In a way Margaret Schwartz and Megan Freyer say, they have been preparing to take ownership of on Forest Street all of their lives.The South Salem, NY friends since childhood, recall they have always been passionate about creating inviting living spaces.
Schwartz says her love of New Canaan began when she worked at during high school. After college, she followed her interest in design to Martha Stewart Living Omnimedia, where she worked for four years.
Meanwhile, Freyer pursued another interest, psychology, achieving a Masters degree in the field.
About a year ago, the friends agreed they were both ready for a career change. They decided they wanted to do something they loved and decided they wanted to do it together.
Freyer and Schwartz began searching for a retail space suitable for sharing their design style which they describe in their blog as "downtown chic and French country flair."
When Taylor opened her shop in New Canaan six years ago, it was on the corner of East Avenue and Forest Street, in the space recently taken over by Sleepy's. Earlier this year, she made the move to the building at the other end of Forest Street, formerly the garage of Griffin Ford, which is now also home to , a new Greek and Mediterranean style restaurant and market. This fall, they will be joined by , which is making the move from its present Main Street location.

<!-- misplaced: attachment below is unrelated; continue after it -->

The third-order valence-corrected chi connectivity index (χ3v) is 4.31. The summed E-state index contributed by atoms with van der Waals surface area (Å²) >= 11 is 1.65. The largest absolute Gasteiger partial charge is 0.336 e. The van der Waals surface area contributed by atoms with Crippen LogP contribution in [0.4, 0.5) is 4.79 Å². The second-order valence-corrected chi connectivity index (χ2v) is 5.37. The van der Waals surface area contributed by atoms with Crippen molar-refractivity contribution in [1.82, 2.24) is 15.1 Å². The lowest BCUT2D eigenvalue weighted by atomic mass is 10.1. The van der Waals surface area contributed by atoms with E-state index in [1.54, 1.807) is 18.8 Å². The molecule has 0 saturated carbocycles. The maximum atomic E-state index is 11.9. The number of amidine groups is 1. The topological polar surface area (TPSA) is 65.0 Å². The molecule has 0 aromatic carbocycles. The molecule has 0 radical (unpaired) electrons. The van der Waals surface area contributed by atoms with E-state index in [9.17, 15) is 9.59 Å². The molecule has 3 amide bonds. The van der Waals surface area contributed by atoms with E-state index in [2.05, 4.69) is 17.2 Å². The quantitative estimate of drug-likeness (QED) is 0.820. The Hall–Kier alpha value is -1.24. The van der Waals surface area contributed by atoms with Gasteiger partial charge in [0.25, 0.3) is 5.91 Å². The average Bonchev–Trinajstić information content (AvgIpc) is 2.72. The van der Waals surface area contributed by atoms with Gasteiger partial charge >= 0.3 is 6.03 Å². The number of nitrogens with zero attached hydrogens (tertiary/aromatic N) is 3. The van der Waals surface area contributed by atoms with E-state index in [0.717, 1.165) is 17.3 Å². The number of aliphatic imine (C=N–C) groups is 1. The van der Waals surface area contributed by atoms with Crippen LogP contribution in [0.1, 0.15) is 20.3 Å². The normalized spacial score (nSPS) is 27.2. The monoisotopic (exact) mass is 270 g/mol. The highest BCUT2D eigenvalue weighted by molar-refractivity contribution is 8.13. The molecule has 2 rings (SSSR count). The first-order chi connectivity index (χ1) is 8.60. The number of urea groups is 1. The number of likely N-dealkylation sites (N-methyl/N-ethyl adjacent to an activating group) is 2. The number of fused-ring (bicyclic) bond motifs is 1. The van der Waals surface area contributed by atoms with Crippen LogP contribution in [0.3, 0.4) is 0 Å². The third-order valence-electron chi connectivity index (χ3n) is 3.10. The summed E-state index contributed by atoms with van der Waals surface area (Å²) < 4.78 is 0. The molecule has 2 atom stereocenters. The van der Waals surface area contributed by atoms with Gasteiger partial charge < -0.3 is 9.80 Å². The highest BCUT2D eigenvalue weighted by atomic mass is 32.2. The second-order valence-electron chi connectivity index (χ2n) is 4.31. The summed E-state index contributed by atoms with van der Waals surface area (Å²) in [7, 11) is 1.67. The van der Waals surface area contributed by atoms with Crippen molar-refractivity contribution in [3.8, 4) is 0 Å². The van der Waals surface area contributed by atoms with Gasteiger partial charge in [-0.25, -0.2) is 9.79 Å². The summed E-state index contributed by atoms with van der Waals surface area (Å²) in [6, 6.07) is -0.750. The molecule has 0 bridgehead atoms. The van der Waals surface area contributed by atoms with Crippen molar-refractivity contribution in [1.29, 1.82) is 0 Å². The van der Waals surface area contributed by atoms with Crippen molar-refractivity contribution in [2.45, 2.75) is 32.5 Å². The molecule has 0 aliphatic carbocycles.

The newly renovated space, with soaring ceilings, enormous iron-clad windows and skylights and concrete floors is reminiscent of a city loft. It offers a wonderful backdrop for the furnishings featured by the shop, a combination of antiques and contemporary furniture with clean lines and subtle colors and unique accent pieces.
"We're really excited to be here," says Schwartz, adding they can't wait to get started.
Answering a question about any trepidation they might have about the challenges facing retailers in the current economic environment, Schwartz said, "we have faith that the economy will bounce back and the empty storefronts will be full again."
She added that in uncertain economic times, "the home becomes a refuge," and that homeowners are focusing on, "making their homes comfortable to ensure that it makes them happy when there is a lot of uncertainty in the world."
Promising an array of new inventory for fall beginning September 1st, she says it will continue to reflect their love for the mix of traditional and modern styles.
Freyer and Schwartz plan on taking full advantage of their unique space by hosting special events to attract town residents to their store.
In October, which will be supplying weekly fresh floral arrangements to the store, will conduct an in-store seminar on centerpiece design.